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Design for Metrology in Additive Manufacturing

Designing for AM, in general, has its challenges. One challenge is ensuring that your designs will be measurable using X-ray Computed Tomography (XCT). Below, I briefly go over this and invite you to watch my presentation diving deeper into the subject.

Younes Chahid
August 12, 2020 • 3 min read

With the rise of design for additive manufacturing (DfAM) awareness, more efficient and functional designs are being made taking advantage of additive manufacturing (AM) complexity. However, at the same time, since these designs are usually complex enough to not be manufactured using conventional manufacturing methods, they are also complex enough to not be measurable using conventional metrology tools.

 

Figure 1: Additive manufactured steel joints designed by Arup. All designed to carry the same load [1].

 

To tackle this challenge, a non-conventional metrology tool is usually used, X-ray Computed Tomography (XCT). While XCT still lacks standardisation and needs more research to better generate uncertainty statements, it is becoming more and more popular in the AM field.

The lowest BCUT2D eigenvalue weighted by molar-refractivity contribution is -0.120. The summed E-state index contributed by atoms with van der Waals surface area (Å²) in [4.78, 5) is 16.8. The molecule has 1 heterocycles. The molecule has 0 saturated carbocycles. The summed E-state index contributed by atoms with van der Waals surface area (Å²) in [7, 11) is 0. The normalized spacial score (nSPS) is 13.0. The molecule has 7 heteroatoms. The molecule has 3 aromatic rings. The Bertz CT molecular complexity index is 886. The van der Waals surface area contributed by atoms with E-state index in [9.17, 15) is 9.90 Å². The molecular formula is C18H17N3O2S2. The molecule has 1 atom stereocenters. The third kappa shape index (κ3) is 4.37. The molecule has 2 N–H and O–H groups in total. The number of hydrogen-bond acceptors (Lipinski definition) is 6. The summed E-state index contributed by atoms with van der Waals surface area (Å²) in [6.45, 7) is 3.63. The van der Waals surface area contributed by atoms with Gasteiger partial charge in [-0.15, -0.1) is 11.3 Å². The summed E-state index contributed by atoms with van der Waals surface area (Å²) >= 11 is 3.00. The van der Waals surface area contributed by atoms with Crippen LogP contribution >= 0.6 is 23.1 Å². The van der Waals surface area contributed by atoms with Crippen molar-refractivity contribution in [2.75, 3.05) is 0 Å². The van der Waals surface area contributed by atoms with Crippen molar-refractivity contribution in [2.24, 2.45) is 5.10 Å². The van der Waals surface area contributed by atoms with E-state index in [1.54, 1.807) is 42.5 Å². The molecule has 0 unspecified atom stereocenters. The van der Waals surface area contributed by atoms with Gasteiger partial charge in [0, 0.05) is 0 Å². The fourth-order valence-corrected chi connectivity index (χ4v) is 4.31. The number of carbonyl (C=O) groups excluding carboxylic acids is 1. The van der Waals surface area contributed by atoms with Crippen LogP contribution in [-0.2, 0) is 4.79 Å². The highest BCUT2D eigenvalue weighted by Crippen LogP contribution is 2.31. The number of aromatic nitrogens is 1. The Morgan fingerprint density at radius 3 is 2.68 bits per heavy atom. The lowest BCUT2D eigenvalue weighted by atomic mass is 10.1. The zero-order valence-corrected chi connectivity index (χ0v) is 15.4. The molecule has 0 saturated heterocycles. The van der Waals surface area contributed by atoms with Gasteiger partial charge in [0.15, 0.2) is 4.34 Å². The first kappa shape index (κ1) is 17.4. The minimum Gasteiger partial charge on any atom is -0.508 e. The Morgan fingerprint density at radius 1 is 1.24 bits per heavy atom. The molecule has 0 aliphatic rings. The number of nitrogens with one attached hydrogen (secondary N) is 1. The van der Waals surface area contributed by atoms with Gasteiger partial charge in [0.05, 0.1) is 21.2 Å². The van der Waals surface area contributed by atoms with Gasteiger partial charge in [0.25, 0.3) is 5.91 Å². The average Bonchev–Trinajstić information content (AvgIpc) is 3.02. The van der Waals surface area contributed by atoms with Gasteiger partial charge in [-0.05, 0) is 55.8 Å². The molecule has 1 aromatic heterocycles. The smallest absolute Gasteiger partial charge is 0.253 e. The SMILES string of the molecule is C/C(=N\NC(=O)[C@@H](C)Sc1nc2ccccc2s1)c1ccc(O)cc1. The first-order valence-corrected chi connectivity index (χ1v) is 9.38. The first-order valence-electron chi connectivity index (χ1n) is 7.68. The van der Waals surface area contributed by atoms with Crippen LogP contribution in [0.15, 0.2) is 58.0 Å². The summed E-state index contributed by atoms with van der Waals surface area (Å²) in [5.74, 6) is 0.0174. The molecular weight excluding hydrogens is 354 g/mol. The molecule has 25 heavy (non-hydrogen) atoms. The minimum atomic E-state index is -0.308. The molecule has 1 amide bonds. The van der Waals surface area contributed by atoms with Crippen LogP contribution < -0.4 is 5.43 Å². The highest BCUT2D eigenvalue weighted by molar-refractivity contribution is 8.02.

Figure 2: Design in nTop (left), additive manufacturing in aluminium (middle), XCT and wall thickness analysis using VGStudio.

 

In my webinar available on-demand Tuesday, August 18, there will be a general introduction to metrology, where XCT fits in the scope of measurement tools, and finally, ways to design for metrology. In this case, design for metrology will mean taking in consideration XCT measurement limitations during the design phase, making sure that your important function related features are measurable using XCT.

References

 [1] Mercuri, Valentina. (2018). Form and structural optimization: from beam modeling to 3D printing of reinforced concrete members.

Written by
Younes Chahid has a first class Mechanical Engineering degree and is currently a 2nd year PhD researcher on the topic of Design and Metrology of AM Lattice and Trabecular Structures at the University of Huddersfield. Younes is also the founder and mentor of the award-winning University of Huddersfield 3D Printing Society. His experiences are in generative design, design for AM using topology optimization and lattice structures and metrology using X-ray CT for dimensional, surface roughness and porosity analysis. Younes has been selected in iMeche 2019 Rising Stars list and is also the winner of the international Additive World Design for AM 2020 challenge.

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